Thanks for jumping in here. I appreciate your thoughts. You’ve made some good observations. My primary point in saying that “life-change is the objective and the essence of grouplife has very little to do with education” is just that. Education plays a supporting role in the life-change process, but it is not the focus. In fact, I’d go so far to say that in my experience, those small groups and small group systems where education becomes the primary point have little life-change to show for it. Knowing scripture is a good thing, even a great thing. Doing what it says is the point.

    I’m glad you feel comfortable putting your perspective out there. It is the reason I have the comment section open and only lightly moderated.


  3. Rick Howerton on May 9, 2011 at 1:37 pm

    Some other thoughts… I think we need to keep in mind that there’s a difference between an educational model of discipleship and a relational model of disciple-making. It’s obvious when we look at scripture that discipleship is relational. This doesn’t mean that we ignore gaining knowledge of God’s Word. That is most certainly a major part of the process. But when we focus wholeheartedly on simply educating people, that is, giving them more and more knowledge without giving them mentors that model the teaching, we may simply create another pharisee.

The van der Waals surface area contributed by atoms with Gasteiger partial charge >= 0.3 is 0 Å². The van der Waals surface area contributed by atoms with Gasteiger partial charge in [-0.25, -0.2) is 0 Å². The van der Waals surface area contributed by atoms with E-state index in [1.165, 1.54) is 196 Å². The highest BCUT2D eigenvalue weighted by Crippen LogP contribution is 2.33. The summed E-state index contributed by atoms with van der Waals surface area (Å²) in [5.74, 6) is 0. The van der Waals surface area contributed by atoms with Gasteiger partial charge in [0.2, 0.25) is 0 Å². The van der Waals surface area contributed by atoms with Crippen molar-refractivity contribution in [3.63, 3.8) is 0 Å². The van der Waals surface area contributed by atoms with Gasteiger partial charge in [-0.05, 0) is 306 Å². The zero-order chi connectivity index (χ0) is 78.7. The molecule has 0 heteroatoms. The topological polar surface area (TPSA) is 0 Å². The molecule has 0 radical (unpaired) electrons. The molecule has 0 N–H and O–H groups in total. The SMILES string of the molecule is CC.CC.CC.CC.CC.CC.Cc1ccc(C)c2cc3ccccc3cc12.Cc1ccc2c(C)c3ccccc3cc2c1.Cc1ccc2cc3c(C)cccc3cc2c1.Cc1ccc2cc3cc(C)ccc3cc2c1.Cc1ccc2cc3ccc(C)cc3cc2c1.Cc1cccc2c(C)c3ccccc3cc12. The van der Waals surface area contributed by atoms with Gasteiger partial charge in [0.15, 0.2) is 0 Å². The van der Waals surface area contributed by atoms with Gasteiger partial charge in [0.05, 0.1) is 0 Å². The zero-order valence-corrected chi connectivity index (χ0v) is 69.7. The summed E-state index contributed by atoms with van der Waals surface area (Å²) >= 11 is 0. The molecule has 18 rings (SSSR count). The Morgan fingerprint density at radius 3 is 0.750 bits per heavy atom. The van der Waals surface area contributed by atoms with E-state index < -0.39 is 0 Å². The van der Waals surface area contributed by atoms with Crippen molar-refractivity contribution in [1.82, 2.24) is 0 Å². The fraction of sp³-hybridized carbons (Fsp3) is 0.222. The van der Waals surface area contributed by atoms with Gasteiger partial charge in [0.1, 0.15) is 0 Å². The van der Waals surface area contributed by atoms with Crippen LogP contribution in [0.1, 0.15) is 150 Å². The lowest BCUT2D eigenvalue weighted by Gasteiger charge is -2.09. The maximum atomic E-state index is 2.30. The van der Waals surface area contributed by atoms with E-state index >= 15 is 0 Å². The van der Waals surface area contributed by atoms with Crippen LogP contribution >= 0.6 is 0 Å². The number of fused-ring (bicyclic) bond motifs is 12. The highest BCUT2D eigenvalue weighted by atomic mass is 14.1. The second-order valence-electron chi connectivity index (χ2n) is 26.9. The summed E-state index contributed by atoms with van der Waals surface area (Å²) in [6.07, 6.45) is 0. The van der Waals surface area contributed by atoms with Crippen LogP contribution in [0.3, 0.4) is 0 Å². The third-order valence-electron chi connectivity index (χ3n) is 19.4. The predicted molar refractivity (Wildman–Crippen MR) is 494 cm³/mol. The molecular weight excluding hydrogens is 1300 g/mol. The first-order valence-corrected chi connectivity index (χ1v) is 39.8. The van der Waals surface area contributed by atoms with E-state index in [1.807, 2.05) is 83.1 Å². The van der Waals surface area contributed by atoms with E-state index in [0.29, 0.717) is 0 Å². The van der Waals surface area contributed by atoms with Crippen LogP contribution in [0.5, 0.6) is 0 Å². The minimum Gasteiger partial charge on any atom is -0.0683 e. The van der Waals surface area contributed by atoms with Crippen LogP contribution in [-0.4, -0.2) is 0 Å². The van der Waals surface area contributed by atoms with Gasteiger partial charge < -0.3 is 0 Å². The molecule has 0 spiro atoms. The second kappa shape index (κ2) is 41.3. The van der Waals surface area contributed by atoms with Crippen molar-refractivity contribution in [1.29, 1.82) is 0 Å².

A few months ago a friend of mine asked me a very interesting and difficult question. He prefaced that question by asking if we have some of the greatest preachers and preaching available to us in many, many years. My quick response was, “yes.” He then asked, “What happened to discipleship when the pulpit replaced Christian community?” The only right answer… We moved from becoming mature in Christ to being knowledgeable without becoming mature.

    Gaining knowledge is vital to spiritual growth but when it becomes the only goal of the Christian journey and is done without conversations that keep us focused on action not just knowledge, we miss the ultimate goal… disipling those to maturity who will evangelize and disciple others.